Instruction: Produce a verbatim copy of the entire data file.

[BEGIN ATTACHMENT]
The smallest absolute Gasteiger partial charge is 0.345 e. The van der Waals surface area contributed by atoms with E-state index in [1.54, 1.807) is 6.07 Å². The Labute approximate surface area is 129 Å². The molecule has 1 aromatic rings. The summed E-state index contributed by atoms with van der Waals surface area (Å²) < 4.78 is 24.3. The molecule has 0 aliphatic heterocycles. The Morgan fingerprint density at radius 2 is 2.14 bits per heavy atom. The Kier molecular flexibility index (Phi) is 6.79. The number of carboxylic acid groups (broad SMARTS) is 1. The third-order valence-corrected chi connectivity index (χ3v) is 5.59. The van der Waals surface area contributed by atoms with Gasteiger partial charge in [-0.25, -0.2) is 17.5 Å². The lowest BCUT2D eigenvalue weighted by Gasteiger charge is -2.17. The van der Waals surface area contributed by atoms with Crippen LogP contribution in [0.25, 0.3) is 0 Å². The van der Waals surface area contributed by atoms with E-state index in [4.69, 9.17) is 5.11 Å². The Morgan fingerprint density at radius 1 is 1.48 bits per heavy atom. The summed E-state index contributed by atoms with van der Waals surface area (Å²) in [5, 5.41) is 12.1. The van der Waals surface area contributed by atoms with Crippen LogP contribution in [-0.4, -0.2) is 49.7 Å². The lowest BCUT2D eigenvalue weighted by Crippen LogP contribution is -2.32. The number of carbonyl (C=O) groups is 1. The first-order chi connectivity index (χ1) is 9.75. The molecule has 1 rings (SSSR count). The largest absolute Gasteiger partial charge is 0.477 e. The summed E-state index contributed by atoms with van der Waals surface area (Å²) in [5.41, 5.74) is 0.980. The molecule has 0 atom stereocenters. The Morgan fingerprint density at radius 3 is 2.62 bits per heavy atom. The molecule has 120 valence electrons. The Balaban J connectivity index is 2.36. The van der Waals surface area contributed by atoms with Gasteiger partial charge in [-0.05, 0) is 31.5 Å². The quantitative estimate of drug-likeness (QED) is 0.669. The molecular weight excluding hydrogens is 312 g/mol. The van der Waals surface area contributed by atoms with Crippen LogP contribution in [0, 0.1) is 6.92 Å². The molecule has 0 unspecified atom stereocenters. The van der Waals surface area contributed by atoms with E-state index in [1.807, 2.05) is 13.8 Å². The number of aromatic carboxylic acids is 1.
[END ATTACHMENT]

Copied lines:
The smallest absolute Gasteiger partial charge is 0.345 e. The van der Waals surface area contributed by atoms with E-state index in [1.54, 1.807) is 6.07 Å². The Labute approximate surface area is 129 Å². The molecule has 1 aromatic rings. The summed E-state index contributed by atoms with van der Waals surface area (Å²) < 4.78 is 24.3. The molecule has 0 aliphatic heterocycles. The Morgan fingerprint density at radius 2 is 2.14 bits per heavy atom. The Kier molecular flexibility index (Phi) is 6.79. The number of carboxylic acid groups (broad SMARTS) is 1. The third-order valence-corrected chi connectivity index (χ3v) is 5.59. The van der Waals surface area contributed by atoms with Gasteiger partial charge in [-0.25, -0.2) is 17.5 Å². The lowest BCUT2D eigenvalue weighted by Gasteiger charge is -2.17. The van der Waals surface area contributed by atoms with Crippen LogP contribution in [0.25, 0.3) is 0 Å². The van der Waals surface area contributed by atoms with E-state index in [4.69, 9.17) is 5.11 Å². The Morgan fingerprint density at radius 1 is 1.48 bits per heavy atom. The summed E-state index contributed by atoms with van der Waals surface area (Å²) in [5, 5.41) is 12.1. The van der Waals surface area contributed by atoms with Crippen LogP contribution in [-0.4, -0.2) is 49.7 Å². The lowest BCUT2D eigenvalue weighted by Crippen LogP contribution is -2.32. The number of carbonyl (C=O) groups is 1. The first-order chi connectivity index (χ1) is 9.75. The molecule has 1 rings (SSSR count). The largest absolute Gasteiger partial charge is 0.477 e. The summed E-state index contributed by atoms with van der Waals surface area (Å²) in [5.41, 5.74) is 0.980. The molecule has 0 atom stereocenters. The Morgan fingerprint density at radius 3 is 2.62 bits per heavy atom. The molecule has 120 valence electrons. The Balaban J connectivity index is 2.36. The van der Waals surface area contributed by atoms with Gasteiger partial charge in [-0.05, 0) is 31.5 Å². The quantitative estimate of drug-likeness (QED) is 0.669. The molecular weight excluding hydrogens is 312 g/mol. The van der Waals surface area contributed by atoms with Crippen LogP contribution in [0, 0.1) is 6.92 Å². The molecule has 0 unspecified atom stereocenters. The van der Waals surface area contributed by atoms with E-state index in [1.807, 2.05) is 13.8 Å². The number of aromatic carboxylic acids is 1.